7. Discussion of how your optimal process differs from the base case.  Describe other things you tried that either didn’t work or didn’t improve NPV.  Include a table summarizing everything you tried.  (Try to impress the instructor with all the work you did.)  Also, describe things you’d like to have tried but didn’t have time for, with reasoning.

·         Appendices:  The appendices should enable the reader to tell exactly how you arrived at the results summarized in the body of the report, including the simulator’s pfd and stream table for your optimal design, all calculations, and the sources of all data (see References below). Provide sufficient information that the professor can understand everything you’ve done.

A.    The pfd and stream table from your simulator for your optimal design (only).  Each stream should have both a name and a number, and be arranged in ascending order.

B.     For each piece of equipment in your optimal design, describe what it’s supposed to do, its feed and product streams, and how you designed it in words, equations and calculations (with numbers and units).  Include sizing, utility usage, costs, pressure drop, etc.  Define symbols used in equations.   Appropriate units must accompany all numbers and conversion factors must include units.  If you used a simulator for the calculations, list the specifications used for each piece of equipment. 

C.    For heat exchangers, print out the temperature versus heat flow plots and the worksheets with T, P, fraction vapor for each stream entering and leaving.  Give your hand calculations of area, including references for all sources of data.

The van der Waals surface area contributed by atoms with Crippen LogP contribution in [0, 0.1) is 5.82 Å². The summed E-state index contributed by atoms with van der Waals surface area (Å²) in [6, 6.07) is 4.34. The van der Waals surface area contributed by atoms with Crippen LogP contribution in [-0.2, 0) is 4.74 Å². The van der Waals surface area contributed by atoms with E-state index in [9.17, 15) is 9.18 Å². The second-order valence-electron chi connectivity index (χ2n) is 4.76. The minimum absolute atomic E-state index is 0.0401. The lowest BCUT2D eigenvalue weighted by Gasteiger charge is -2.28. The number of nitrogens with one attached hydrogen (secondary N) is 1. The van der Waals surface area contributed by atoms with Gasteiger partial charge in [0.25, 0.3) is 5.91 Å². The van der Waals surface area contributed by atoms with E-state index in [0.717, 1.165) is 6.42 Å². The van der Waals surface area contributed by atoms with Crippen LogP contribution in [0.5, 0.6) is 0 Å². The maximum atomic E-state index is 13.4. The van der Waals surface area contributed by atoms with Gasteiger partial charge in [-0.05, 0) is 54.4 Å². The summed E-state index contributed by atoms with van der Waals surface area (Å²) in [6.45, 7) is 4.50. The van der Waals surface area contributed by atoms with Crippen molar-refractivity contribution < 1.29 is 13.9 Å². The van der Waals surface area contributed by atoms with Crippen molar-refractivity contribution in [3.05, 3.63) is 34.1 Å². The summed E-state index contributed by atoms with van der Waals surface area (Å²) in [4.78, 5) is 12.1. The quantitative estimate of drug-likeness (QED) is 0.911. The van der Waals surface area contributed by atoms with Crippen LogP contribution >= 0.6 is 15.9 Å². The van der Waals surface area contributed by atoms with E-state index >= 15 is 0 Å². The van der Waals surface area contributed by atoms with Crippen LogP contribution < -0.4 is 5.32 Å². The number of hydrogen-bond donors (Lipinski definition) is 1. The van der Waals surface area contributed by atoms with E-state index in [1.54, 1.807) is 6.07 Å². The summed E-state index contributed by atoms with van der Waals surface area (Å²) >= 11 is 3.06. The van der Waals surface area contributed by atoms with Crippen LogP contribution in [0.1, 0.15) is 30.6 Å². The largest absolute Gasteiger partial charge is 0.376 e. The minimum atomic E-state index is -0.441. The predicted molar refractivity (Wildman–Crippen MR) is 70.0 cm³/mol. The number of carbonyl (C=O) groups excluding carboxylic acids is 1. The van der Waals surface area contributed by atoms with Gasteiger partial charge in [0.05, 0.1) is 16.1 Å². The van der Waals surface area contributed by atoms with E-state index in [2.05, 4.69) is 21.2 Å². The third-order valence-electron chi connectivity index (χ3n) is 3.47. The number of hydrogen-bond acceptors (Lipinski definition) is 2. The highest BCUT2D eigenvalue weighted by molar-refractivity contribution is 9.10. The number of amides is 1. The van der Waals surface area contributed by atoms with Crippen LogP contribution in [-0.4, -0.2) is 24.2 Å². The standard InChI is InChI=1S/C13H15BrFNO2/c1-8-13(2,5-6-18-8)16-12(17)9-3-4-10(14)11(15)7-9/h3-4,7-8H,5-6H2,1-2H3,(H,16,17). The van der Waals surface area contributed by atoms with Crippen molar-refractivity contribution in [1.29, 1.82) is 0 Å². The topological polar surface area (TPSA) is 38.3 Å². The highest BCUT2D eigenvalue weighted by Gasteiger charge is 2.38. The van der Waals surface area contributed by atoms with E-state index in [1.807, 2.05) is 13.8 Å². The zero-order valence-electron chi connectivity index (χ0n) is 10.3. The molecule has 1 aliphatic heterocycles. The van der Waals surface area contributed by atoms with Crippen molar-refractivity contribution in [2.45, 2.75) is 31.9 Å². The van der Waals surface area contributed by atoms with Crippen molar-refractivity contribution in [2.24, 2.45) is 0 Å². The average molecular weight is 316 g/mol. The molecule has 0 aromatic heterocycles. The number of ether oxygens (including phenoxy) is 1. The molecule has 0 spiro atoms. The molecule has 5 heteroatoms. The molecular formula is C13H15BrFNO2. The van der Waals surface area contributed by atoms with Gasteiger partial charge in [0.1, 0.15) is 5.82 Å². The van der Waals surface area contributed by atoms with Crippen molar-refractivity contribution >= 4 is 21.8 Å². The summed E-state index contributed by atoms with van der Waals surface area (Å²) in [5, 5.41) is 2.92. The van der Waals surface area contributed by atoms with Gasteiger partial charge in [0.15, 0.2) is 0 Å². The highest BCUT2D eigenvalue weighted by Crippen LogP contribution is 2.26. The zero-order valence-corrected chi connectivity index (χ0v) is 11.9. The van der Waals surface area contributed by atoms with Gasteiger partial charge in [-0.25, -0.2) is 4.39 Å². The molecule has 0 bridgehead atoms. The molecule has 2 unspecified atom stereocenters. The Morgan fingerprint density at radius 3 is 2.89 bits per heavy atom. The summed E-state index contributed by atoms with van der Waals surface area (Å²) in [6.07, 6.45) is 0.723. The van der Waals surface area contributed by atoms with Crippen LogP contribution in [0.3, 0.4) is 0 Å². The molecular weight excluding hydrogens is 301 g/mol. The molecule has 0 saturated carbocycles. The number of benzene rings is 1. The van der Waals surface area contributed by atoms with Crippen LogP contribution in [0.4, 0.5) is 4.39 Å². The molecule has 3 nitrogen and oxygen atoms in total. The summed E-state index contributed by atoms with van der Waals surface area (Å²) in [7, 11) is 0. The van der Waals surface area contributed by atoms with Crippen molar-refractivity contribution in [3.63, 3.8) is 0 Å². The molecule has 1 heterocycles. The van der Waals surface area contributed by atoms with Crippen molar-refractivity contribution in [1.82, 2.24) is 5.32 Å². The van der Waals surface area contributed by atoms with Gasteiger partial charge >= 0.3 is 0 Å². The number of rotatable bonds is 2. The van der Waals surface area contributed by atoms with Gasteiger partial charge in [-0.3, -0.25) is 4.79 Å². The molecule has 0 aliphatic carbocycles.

D.    For reactors, print out the results from your simulator.  For plug-flow and fluidized-bed reactors, print out the plots of temperature, pressure, and the molar flow rate or mole fraction of each component versus distance down the reactor.  Cite references by number for the sources of all data and computational methods.  Include any hand calculations you performed, e.g. for the volume of the reactor, heat transfer surface area, pressure drop, amount of catalyst, kinetics, etc.

E.     For strippers, absorbers, distillation columns print out a plot of the mole fraction of each component through the column.  Show your calculations for sizing and pressure drop, along with a printout of the key sizing pages from your simulator.

F.     For pumps, compressors and vessels show how each was sized and its utility requirement determined. For motor size for a compressor, tell what efficiency you used and cite the reference for the source of this efficiency.  (The driver for a compressor MUST have a larger power requirement than the compressor.)

G.    Give calculations for the following that are shown in CAPCOST: initial amount and cost of an expensive material such as catalyst or extraction agent;  annual makeup of this material; liquid and gas waste disposal costs; credit for a waste stream burned as fuel.

H.    CAPCOST.  Print each page except that giving the constants for equipment costing.

·         References:  Wherever information is given, data are shown or a calculation method is used, cite a reference for the source by number. That is, where did you get it?  Examples would be reasons for choices of materials of construction, U values for heat exchangers, and costs of chemicals, utilities, and equipment.  These references should be listed by number on a page titled “References” and not “Bibliography.”  Note that it is not sufficient to merely list these – they must be cited in the text and in the appendices as they are used.  For an article, include the authors' names, article’s title, name of the magazine or journal, volume number, date, and pages.  For a book, include the author's name, title, publisher, publisher’s city, date of publication, page numbers used.  Reference to a web site should include the URL site, title, and as much other information as you can determine, such as the authors, the company or university, and the date it was posted or updated.